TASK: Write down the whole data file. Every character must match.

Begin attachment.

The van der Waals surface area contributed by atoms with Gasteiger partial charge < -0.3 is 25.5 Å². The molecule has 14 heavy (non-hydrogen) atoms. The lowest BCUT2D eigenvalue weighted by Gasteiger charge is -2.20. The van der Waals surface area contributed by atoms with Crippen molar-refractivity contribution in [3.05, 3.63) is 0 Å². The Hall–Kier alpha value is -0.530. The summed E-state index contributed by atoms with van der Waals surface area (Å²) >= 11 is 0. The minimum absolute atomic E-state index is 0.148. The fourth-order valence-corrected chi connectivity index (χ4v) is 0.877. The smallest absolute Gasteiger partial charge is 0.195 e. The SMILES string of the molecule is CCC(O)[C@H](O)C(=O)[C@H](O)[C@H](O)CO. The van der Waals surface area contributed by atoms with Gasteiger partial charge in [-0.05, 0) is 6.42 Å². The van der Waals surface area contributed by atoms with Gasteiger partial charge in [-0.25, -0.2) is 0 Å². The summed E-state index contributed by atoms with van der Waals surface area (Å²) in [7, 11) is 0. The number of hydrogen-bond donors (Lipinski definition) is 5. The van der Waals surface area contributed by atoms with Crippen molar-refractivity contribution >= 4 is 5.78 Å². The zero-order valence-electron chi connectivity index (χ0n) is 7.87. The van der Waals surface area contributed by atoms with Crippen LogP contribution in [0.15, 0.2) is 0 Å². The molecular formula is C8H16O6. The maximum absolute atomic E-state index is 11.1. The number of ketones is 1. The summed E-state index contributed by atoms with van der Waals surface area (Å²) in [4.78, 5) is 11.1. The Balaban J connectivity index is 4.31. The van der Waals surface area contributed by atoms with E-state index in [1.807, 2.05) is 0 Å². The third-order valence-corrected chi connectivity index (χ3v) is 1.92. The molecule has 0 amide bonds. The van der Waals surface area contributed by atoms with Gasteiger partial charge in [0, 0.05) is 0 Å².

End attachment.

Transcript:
The van der Waals surface area contributed by atoms with Gasteiger partial charge < -0.3 is 25.5 Å². The molecule has 14 heavy (non-hydrogen) atoms. The lowest BCUT2D eigenvalue weighted by Gasteiger charge is -2.20. The van der Waals surface area contributed by atoms with Crippen molar-refractivity contribution in [3.05, 3.63) is 0 Å². The Hall–Kier alpha value is -0.530. The summed E-state index contributed by atoms with van der Waals surface area (Å²) >= 11 is 0. The minimum absolute atomic E-state index is 0.148. The fourth-order valence-corrected chi connectivity index (χ4v) is 0.877. The smallest absolute Gasteiger partial charge is 0.195 e. The SMILES string of the molecule is CCC(O)[C@H](O)C(=O)[C@H](O)[C@H](O)CO. The van der Waals surface area contributed by atoms with Gasteiger partial charge in [-0.05, 0) is 6.42 Å². The van der Waals surface area contributed by atoms with Gasteiger partial charge in [-0.25, -0.2) is 0 Å². The summed E-state index contributed by atoms with van der Waals surface area (Å²) in [7, 11) is 0. The number of hydrogen-bond donors (Lipinski definition) is 5. The van der Waals surface area contributed by atoms with Crippen molar-refractivity contribution >= 4 is 5.78 Å². The zero-order valence-electron chi connectivity index (χ0n) is 7.87. The van der Waals surface area contributed by atoms with Crippen LogP contribution in [0.15, 0.2) is 0 Å². The molecular formula is C8H16O6. The maximum absolute atomic E-state index is 11.1. The number of ketones is 1. The summed E-state index contributed by atoms with van der Waals surface area (Å²) in [4.78, 5) is 11.1. The Balaban J connectivity index is 4.31. The van der Waals surface area contributed by atoms with E-state index in [1.807, 2.05) is 0 Å². The third-order valence-corrected chi connectivity index (χ3v) is 1.92. The molecule has 0 amide bonds. The van der Waals surface area contributed by atoms with Gasteiger partial charge in [0, 0.05) is 0 Å².